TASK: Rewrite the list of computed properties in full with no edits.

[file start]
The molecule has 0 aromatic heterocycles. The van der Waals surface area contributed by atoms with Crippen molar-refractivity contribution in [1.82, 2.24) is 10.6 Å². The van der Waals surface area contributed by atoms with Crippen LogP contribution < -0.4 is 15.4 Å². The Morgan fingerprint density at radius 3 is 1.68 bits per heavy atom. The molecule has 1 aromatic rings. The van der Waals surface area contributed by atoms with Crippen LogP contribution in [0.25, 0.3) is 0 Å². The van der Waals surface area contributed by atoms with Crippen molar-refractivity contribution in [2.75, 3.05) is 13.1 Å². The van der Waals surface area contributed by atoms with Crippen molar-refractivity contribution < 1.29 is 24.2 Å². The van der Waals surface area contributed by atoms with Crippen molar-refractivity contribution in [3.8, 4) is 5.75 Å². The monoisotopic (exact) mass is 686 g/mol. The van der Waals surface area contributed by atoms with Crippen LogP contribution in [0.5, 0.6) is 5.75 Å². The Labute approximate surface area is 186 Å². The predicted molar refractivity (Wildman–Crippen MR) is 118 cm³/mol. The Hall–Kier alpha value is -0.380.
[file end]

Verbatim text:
The molecule has 0 aromatic heterocycles. The van der Waals surface area contributed by atoms with Crippen molar-refractivity contribution in [1.82, 2.24) is 10.6 Å². The van der Waals surface area contributed by atoms with Crippen LogP contribution < -0.4 is 15.4 Å². The Morgan fingerprint density at radius 3 is 1.68 bits per heavy atom. The molecule has 1 aromatic rings. The van der Waals surface area contributed by atoms with Crippen LogP contribution in [0.25, 0.3) is 0 Å². The van der Waals surface area contributed by atoms with Crippen molar-refractivity contribution in [2.75, 3.05) is 13.1 Å². The van der Waals surface area contributed by atoms with Crippen molar-refractivity contribution < 1.29 is 24.2 Å². The van der Waals surface area contributed by atoms with Crippen molar-refractivity contribution in [3.8, 4) is 5.75 Å². The monoisotopic (exact) mass is 686 g/mol. The van der Waals surface area contributed by atoms with Crippen LogP contribution in [0.5, 0.6) is 5.75 Å². The Labute approximate surface area is 186 Å². The predicted molar refractivity (Wildman–Crippen MR) is 118 cm³/mol. The Hall–Kier alpha value is -0.380.